Switzerland's National Bank (SNB) will bring in a negative interest rate cutting the value of large sums of money left on deposit in the country.
The Bank is imposing a rate of minus 0.25% on "sight deposits" - a form of instant access account - of more than 10m Swiss francs ($9.77m).
It is trying to lower the value of the Swiss franc, which has risen recently.
Russia's market meltdown and a dramatic plunge in the oil price have led investors to seek "safe havens".
The announcement sent the franc lower, and in early trading the euro was buying 1.201 Swiss francs, fewer than the 1.203 it was worth before the news, just within the target.
Switzerland typically sees money flow in during economic uncertainty.
The new rate will be introduced on 22 January and will only affect banks and large companies who use the "sight account" to transfer funds quickly and without restrictions.
A negative rate means depositors pay to lend the bank their money.
Geoffrey Yu, a currency strategist at UBS, said: "In the short term it gives them some breathing space.
Continue reading the main story Euro v Swiss Franc
Last Updated at 18 Dec 2014, 12:26 ET
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EUR:CHF intraday chart #$%$1 buys change %
"If you hold Swiss francs right now you do have to bear a cost. New buyers will be forced to think twice."
ZURICH—Switzerland’s central bank Thursday said it would introduce negative interest rates to cool the strength of the Swiss franc, a move that comes as central banks across Europe scramble to protect their economies from the threat of falling consumer prices.
With its move, the Swiss central bank joined others in Denmark and the eurozone in enacting a policy aimed at discouraging banks from parking excess funds with the central bank. It highlights the divergent paths being taken by policy makers in developed economies as their economies recover at varying speeds.
In the U.S., the Federal Reserve is expected to start raising rates in the middle of 2015, while the Bank of England could follow suit later in the year. By contrast, central banks across much of the European continent may keep easy-money policies in place for years as their interconnected economies force officials to one-up each other on aggressive policy moves.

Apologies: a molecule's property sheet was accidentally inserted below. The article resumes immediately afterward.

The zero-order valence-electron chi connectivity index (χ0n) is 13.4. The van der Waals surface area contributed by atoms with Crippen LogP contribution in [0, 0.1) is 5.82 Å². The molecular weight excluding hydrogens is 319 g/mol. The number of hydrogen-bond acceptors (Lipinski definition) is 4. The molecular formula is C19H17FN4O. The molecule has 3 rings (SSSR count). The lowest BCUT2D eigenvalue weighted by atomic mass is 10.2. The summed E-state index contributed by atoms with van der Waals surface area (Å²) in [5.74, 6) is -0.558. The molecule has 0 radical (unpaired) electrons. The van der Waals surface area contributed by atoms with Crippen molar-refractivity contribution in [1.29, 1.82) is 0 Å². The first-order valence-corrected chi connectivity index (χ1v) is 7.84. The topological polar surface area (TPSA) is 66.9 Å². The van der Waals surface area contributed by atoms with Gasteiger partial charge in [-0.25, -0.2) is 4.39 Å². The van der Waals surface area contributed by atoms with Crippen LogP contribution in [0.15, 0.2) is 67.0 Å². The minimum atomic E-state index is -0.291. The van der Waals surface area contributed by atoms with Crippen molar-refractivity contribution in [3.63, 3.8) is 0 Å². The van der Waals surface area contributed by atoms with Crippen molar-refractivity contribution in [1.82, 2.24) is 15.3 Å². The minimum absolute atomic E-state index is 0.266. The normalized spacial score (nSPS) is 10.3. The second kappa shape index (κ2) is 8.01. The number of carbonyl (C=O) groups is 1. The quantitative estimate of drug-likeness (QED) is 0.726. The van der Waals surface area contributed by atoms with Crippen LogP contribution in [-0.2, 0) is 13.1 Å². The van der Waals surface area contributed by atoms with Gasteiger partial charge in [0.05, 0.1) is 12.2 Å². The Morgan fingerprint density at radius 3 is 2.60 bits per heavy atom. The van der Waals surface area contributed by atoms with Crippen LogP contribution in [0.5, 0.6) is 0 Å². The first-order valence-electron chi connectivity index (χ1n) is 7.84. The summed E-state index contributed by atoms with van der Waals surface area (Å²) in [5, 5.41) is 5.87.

“Divergent monetary policies were very much a prospect already, but the latest events have been exacerbating this,” said Jonathan Loynes, economist at consultancy Capital Economics.
SNB Negative Rate Timing Bold, Says IG The Swiss National Bank’s decision to impose negative rates was anticipated, but it wasn’t thought likely to do it this soon, according to IG Bank. “The SNB implemented this tool well before the next European Central Bank meeting, where a proper QE will most probably be announced,” says analyst Laurent Bakhtiari. “The SNB played the first move very well, and from now on it will have to stay one step ahead of the ECB if they want to defend the 1.20 minimum rate, and some other unconventional measures should be expected in the future,”
In June, the European Central Bankintroduced negative interest rates on deposits with it, a move designed to encourage banks to lend rather than park money.
The ECB is expected by analysts to step up its stimulus efforts as soon as its next meeting on Jan. 22—the same day the SNB policy comes into force—by announcing a large-scale asset-purchase program that includes government bonds.
The SNB said the timing of its negative rate was unrelated to the ECB meeting and instead fulfills its obligation to give banks 30-days’ notice of its rate change.
The central bank of Denmark, which isn’t part of the eurozone, has also used negative interest rates.